On page 96 we see the following image on the Armenians being crucified by Turcs.
Figure 6: Crucified Armenian women in the area of the Der-es-Zor.
In her memoir, Ravished Armenia, Aurora Mardiganian described being raped and thrown into a harem (which agrees with Islam’s rules of war). Unlike thousands of other Armenian girls who were discarded after being defiled, she managed to escape. In the city of Malatia, she saw 16 Christian girls crucified: “Each girl had been nailed alive upon her cross, spikes through her feet and hands, only their hair blown by the wind, covered their bodies.” Such scenes were portrayed in the 1919 documentary filmAuction of Souls, some of which is based on Mardiganian’s memoirs.
Why Won’t America Call It Genocide?
It’s a good bet that Turkey and its leaders do not want to use the term genocide because it would likely cost them considerable sums of money in reparations, as well as the public embarrassment they would have to endure. But what about America?
No American president has officially called the mass killings that started in 1915 “genocide.” President Bush went as far as publicly urging Congress to reject a resolution on the subject.
In 2008, presidential candidate Barack Obama promised that, as president, he would acknowledge it, saying; “Armenian genocide is a widely documented fact.”
Despite that very clear language, President Obama was not been so quick to follow up on his campaign promise. After he was elected, on Armenian Remembrance Day, the president issued a statement. The word that was conspicuously absent from the release — genocide. That term was also absent from every single April 24th Armenian Remembrance Day since 2009.
Instead of using the word “genocide” the White House statements all use the term “Meds Yeghern.” What does that mean? Meds Yeghern is an Armenian phrase that has the same meaning as genocide in their language. But Armenians want the world to recognize the atrocity they suffered at the hands of the Turks.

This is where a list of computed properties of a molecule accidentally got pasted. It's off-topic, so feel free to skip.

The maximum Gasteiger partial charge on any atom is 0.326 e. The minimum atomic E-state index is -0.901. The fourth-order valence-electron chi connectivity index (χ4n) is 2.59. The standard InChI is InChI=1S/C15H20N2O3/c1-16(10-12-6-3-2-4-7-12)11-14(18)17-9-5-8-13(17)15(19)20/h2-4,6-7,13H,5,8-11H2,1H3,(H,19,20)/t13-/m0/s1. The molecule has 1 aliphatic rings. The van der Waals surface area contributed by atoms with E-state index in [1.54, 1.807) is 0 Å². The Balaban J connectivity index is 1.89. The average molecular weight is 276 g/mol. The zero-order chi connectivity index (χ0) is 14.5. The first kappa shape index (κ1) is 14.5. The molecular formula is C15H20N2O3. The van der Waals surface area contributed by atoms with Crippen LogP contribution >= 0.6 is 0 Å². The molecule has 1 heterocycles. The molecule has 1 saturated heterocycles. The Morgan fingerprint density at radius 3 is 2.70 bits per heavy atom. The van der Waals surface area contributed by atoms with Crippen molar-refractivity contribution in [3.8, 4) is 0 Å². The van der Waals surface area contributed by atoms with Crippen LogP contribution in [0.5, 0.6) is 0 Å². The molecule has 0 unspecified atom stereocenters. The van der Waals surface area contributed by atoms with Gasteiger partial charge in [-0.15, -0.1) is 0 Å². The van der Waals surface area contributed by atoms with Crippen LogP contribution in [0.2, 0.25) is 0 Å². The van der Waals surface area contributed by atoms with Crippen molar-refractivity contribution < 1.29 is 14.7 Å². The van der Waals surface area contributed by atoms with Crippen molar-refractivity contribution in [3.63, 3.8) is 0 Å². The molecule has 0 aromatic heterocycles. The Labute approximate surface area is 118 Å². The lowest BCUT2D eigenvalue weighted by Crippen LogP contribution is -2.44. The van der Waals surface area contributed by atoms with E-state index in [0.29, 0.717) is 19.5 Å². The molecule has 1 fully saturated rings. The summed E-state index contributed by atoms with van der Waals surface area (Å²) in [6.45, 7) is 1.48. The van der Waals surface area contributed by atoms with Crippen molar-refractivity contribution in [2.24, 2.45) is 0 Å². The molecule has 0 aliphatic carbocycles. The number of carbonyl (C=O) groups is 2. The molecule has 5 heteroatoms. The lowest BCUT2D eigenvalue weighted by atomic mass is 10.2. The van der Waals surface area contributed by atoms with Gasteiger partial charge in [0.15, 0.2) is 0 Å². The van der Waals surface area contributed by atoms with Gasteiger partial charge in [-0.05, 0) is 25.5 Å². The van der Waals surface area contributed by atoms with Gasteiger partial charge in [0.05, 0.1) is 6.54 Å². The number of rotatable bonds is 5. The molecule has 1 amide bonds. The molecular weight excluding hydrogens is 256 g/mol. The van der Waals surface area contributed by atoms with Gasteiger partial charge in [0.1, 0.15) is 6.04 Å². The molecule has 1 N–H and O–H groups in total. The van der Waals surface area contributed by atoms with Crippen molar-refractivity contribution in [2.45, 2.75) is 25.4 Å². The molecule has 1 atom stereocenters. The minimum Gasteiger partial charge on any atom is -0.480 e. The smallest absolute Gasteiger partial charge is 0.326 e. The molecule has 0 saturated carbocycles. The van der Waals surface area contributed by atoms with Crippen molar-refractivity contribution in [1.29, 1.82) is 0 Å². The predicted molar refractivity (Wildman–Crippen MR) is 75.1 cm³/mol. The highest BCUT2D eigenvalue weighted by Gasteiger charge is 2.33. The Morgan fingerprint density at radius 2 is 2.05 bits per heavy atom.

And while our presidents won’t say the word or put it in statements, the Turks are actually forbidden from using it. The word “genocide” is off limits — as in illegal. You can be locked up for saying the word or using it in a story. (The Blaze staff would likely be placed under arrest and receive death threats for this article alone.)
Figure 4: Armenians tortured and violated. Taken on the road from Trapesunt (Trabzon) to Ersnga by a German officer.
So, why won’t a U.S. President call the very well-documented forced removal of 1.5 million people from their homes — many who were forced to march more than 50 miles into the desert where almost certain death awaited them — genocide?
CBS’s “60 Minutes” filed a story that speculated our lack of ability to call this genocide and what it really is: That it might have something to do with America’s military relationship with Turkey and that the country is vital to delivering supplies to our troops on the ground in both Iraq and Afghanistan.
The “60 Minutes” segment also includes a chilling video shot on the banks of the Euphrates River where it is believed 450,000 of the victims perished. In fact, the remains of the Armenians are so prevalent in the area that all you need to do is scratch the sand along the river banks and you will find pieces of human bones that have been there for 98 years.
The Armenian people are persistent. Ninety-eight years after the genocide began in their country, they still hold out hope that Turkey will recognize what was done to the Armenians. They also hope that America will make good on the promises made by so many presidents.
In the meantime, Armenians are contributing in communities all over the U.S. As a matter of fact, one of the largest Armenian communities in the country is in Watertown, Massachusetts — a town that found itself in the center of the media spotlight this week. Watertown is also the home of the Armenian Library and Musuem of America.
Today, April 24, marks the “Great Crime,” that is, the Armenian genocide that took place under Turkey’s Islamic Ottoman Empire, during and after WWI. Out of an approximate population of two million, some 1.5 million Armenians died. If early 20th century Turkey had the apparatuses and technology to execute in mass—such as 1940s Germany’s gas chambers—the entire Armenian population may well have been annihilated. Mostobjective American historians who have studied the question unequivocally agree that it was a deliberate, calculated genocide: